The Australian Open has over the years been the curtain-raiser to the tennis season and is billed as the 'Grand Slam of the Asia-Pacific'. The Australian Open is the largest sporting spectacle in the Southern Hemisphere attracting lakhs of people. The first edition of the Australian Open was played in 1905 and the tournament was then called 'The Australasian Championships'.
Until 1988, the Australian Open was played on grass. From 1988 until 2007, the Australian Open was played on Rebound Ace surface and from 2008 onward the court surface is the blue coloured Plexicushion. It is also noteworthy to mention that the Rod Laver Arena and the Margaret Court Arena were the first two stadiums among Grand Slam hosting venues to get a retractable roof to enable play even during rain.
Australia leads the pack with the most title wins by its players at 50 followed by the United States of America at 18. The USA, however, leads the tally with 15 trophies in the Open Era. We revisit history and take a look at 5 of the oldest champions in the competition's history.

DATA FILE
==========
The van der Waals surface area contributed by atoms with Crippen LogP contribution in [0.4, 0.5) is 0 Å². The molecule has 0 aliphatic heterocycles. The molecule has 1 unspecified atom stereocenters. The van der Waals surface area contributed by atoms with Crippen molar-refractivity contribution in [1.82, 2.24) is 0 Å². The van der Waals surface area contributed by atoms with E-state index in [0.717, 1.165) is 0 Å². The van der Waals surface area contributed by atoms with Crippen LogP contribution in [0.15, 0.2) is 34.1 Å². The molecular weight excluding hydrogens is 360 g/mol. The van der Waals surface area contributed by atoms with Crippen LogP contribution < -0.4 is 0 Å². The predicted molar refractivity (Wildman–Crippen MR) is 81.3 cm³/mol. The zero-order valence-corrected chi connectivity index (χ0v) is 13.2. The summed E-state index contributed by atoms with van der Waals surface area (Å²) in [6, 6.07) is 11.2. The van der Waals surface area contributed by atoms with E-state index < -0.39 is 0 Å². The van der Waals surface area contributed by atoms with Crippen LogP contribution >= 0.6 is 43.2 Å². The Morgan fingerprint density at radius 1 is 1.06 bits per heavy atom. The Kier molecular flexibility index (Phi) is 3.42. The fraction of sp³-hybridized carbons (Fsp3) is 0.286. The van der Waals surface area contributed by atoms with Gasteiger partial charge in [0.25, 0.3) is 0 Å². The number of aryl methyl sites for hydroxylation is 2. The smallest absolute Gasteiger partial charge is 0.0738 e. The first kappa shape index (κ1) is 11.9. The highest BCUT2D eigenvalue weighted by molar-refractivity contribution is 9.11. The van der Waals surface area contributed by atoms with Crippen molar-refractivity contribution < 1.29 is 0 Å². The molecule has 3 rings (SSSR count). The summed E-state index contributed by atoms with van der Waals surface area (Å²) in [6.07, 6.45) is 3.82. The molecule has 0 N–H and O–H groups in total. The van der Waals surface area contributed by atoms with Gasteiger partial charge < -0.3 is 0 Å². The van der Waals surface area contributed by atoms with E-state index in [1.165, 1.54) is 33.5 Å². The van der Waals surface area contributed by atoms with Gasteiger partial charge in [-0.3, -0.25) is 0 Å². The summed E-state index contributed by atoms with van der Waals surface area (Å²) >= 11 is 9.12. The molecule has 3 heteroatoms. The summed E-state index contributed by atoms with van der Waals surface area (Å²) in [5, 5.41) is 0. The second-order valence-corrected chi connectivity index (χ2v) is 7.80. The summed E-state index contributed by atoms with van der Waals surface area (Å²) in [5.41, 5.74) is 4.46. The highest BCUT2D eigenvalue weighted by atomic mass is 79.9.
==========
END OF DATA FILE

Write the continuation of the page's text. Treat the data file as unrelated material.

#5 Andre Agassi
Widely considered by tennis pundits to have the best service return that the game has ever had, Andre Agassi dominated the tennis scene in the 1990's and early 2000's along with his fellow American and rival Pete Sampras. Agassi is the only man in tennis to achieve the 'Career Super Slam' as described by Sports Illustrated Magazine. It involves winning all 4 Grand Slams, the Olympics Gold and the ATP Finals. Agassi won 8 Grand Slams including 4 Australian Open titles. His last Grand Slam came at the 2003 Australian Open where he beat German Rainer Schuttler in the final. He was 32 years, 272 days old at the time.